Imagine that you’re falsely accused of a Florida crime because an eyewitness insists that you’re guilty. There are, unfortunately, times when an innocent person is found guilty. This may be because of mistaken identity or a dishonest account from the eyewitness.
On the other hand, imagine that you witnessed someone committing a crime. The police ask you to identify the suspect from a line of photos. Could you be completely sure that the person you think is guilty is the actual perpetrator? How would you feel if you found out that the suspect you identified was innocent? It is important to understand criminal defense as it related to eyewitnesses.
How common is eyewitness testimony?
It is common for judges to allow eyewitness testimony as a way to determine the guilt or innocence of the person on trial. However, it can be complex when it comes to building a criminal defense strategy.
Eyewitness testimony is an individual’s firsthand recollection of an event that was seen in person. The event is usually a crime or perceived crime. The eyewitness is usually a bystander or victim who was present at the time of the crime that is being investigated, such as assault, robbery, or murder. The testimony is the individual’s description of what they saw or heard during the event, including others who were present or directly involved in the crime.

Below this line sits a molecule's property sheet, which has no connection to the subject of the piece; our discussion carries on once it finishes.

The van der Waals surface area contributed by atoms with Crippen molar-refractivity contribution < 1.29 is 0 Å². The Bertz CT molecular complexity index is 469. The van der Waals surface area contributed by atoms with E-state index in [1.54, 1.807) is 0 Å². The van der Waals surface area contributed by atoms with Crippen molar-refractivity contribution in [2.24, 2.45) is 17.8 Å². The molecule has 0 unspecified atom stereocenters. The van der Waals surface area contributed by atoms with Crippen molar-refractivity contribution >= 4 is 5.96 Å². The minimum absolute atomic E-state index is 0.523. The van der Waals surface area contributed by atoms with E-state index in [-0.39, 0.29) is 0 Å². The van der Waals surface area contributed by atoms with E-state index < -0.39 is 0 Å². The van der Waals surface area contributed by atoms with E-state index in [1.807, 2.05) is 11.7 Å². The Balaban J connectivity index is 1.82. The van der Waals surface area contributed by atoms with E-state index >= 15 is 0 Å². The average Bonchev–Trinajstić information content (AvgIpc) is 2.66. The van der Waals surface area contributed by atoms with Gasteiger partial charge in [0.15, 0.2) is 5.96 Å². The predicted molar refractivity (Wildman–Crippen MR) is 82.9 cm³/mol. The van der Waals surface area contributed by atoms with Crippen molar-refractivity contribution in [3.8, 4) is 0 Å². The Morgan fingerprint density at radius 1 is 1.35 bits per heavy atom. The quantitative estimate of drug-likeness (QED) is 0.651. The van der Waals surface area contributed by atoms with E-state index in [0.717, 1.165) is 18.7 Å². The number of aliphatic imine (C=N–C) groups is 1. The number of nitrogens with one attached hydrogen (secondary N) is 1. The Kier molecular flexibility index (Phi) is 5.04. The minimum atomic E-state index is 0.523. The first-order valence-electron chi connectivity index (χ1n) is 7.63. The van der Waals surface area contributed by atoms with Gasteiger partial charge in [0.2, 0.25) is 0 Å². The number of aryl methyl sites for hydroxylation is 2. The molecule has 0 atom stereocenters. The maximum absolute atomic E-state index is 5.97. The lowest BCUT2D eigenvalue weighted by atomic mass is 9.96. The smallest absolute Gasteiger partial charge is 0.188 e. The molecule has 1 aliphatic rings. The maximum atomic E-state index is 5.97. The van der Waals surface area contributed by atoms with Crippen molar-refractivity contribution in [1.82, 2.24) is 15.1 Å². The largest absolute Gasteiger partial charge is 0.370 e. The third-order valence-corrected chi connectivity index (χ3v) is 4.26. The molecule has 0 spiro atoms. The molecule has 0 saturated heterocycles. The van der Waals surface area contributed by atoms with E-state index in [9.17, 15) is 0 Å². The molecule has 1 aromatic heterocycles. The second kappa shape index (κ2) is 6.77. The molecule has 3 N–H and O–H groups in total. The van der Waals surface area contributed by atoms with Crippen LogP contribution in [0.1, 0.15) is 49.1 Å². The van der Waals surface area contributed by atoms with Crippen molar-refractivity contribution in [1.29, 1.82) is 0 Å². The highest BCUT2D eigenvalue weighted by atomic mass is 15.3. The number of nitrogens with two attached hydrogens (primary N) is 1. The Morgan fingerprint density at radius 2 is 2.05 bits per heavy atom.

When it comes to criminal trials, the police will often use an eyewitness as the first method of gathering information related to a crime. Eyewitness testimony can be compelling in court since jurors are more likely to believe an eyewitness. However, first-hand accounts of a crime are not as accurate as more reliable forms of evidence like DNA or objects obtained from the crime scene.